Thursday, November 23, 2017
Politics

Charlie Crist defends decision to run for Senate in 2010

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It's one of the main arguments that Rick Scott and the Florida GOP are making against likely Democratic gubernatorial nominee Charlie Crist: When Florida's economy tanked and residents needed his leadership most, Crist bailed to run for the U.S. Senate. "He didn't stay to fix the mess. He ran away," says a TV ad slamming Crist as a "slick politician, lousy governor."

History may show that Crist's decision not to seek a second term as governor was the dumbest political decision he ever made, but in a Political Connections interview airing today on Bay News 9, Crist makes no apologies for that decision and has no regrets about it.

"The reality is we needed somebody in Washington who was civil and who would do the right thing for Florida and America," Crist said, noting how he promoted civility and bipartisanship in Tallahassee as governor.

Crist, who opened up his first real campaign office in Tampa Bay on Saturday (the 2300 block of Central Avenue in St. Petersburg), also said he is not worried about recent polls showing he's in a neck-and-neck race with the Republican governor. Scott is the one who should be worried," Crist said.

"Polls have moved and they're going to move — that's just the nature of the industry — but I don't think they're moving that much. And honestly if I were him and I had spent now almost $15 million on TV, about $10 million on Internet and personnel . . . and not see things move more than they have, I'd be pretty frustrated," said Crist, who also discusses the new book featuring his former close friend and Florida Republican Chairman Jim Greer attacking him as an opportunist and liar. "The ranting of a desperate guy," is how Crist described it.

Political Connections airs at 11 a.m. and 8 p.m.

Gauging '16 matchups

It's almost certain that either Jeb Bush or Marco Rubio will run for president in 2016. Maybe they both will. But should they?

A new poll shows that just 35 percent of Florida voters think former Gov. Bush should run vs. 50 percent who think he should not. Only 27 percent think Sen. Rubio should, with 59 percent opposed to a bid.

The Public Policy Polling survey found that Florida Republicans found Rubio a stronger candidate based on strength with voters who consider themselves "very conservative."

"This may presage what could happen to Bush if he runs in 2016," a polling memo reads. "He may do better in earlier primaries with a packed field than he does once people start dropping out and creating a more clear ideological contrast."

In a hypothetical matchup in Florida with Hillary Clinton, Bush runs almost even with the Democrat 46 percent to 45 percent. Clinton does slightly better against Rubio, 48-44.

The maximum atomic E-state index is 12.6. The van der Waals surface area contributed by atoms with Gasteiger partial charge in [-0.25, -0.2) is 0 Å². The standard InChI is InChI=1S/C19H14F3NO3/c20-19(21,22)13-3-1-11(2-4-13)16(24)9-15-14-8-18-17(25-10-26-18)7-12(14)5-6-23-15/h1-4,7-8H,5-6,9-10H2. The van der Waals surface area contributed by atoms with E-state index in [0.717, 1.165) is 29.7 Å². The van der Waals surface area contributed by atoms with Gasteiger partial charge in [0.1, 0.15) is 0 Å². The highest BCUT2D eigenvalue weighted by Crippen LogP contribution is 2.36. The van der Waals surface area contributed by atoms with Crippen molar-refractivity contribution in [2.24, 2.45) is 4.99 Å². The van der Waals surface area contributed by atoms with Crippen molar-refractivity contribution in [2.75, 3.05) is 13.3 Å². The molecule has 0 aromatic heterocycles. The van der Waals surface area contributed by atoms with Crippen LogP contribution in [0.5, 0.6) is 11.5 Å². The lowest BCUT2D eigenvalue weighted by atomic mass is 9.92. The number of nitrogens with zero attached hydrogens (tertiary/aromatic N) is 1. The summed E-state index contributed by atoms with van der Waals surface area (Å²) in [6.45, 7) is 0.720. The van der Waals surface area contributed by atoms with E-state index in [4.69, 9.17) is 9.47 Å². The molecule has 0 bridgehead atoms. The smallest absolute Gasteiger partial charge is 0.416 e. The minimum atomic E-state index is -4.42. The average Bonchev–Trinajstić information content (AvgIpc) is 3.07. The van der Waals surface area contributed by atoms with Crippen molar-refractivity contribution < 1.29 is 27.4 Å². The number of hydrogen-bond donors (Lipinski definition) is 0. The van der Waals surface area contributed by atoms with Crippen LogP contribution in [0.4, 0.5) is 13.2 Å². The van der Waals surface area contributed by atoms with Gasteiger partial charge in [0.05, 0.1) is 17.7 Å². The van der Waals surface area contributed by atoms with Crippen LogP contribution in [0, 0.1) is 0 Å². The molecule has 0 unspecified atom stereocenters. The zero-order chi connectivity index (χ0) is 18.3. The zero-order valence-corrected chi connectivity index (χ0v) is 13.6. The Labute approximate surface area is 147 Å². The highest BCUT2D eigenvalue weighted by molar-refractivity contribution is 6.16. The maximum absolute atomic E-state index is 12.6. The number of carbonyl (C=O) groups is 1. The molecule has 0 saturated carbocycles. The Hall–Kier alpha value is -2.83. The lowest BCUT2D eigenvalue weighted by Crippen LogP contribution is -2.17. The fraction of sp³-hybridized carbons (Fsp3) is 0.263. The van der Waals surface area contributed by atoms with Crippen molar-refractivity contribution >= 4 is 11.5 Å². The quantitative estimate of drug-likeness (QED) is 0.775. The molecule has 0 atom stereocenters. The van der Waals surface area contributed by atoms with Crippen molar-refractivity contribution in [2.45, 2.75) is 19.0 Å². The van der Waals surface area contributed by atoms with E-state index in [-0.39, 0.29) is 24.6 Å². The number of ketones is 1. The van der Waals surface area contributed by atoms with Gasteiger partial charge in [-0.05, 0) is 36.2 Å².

Of course, any poll this early — Bush, Rubio, Clinton and many others will make decisions by early next year ­­— should be taken with some entertainment value. They are snapshots in time. PPP is a Democratic-aligned firm but has had generally solid results.

Nelson on Cantor

"The radicals won," Sen. Bill Nelson declared when asked about House Majority Leader Eric Cantor's epic defeat Tuesday in Virginia.

"That's not what our politics needs," the Florida Democrat said of the Cantor slayer, college economics professor David Brat. "This is just another indication of the Republican Party being so split apart. It will probably take another couple election cycles for this to all sort itself out."

Echoing others, Nelson said Cantor's loss could have a chilling effect among Republicans in Washington. "It pretty well kills immigration reform over in the House."

The anti-establishment wing of the GOP looks next to Mississippi, where Sen. Thad Cochran is in a June 24 runoff election with Chris McDaniel, who is backed by the tea party.

"He's a good senator," Nelson said of Cochran. "I'd hate to see an extremist take him out. It's another example of what happened to Dick Lugar." Pointing to the Senate floor, he added: "It emboldens the extremists in there."

Scott request denied

Gov. Scott's campaign declined requests to appear on Central Florida News 13 in Orlando but tried to get the governor on the station's sister channel, InfoMas, to talk about Hispanic outreach. InfoMas agreed but informed Scott the interview would be done by Ybeth Bruzual, a Channel 13 reporter, and it would be shared across Bright House Networks, including Bay News 9.

"The campaign responded to us saying the only way they would do the interview is if it was conducted by a reporter of their choice and that the topic covered would only be Hispanic outreach," Bruzual said live on air, shaming Scott in a key part of the state. "Our management agreed that it would set a dangerous precedent to accede to such conditions and declined the campaign's request."

 
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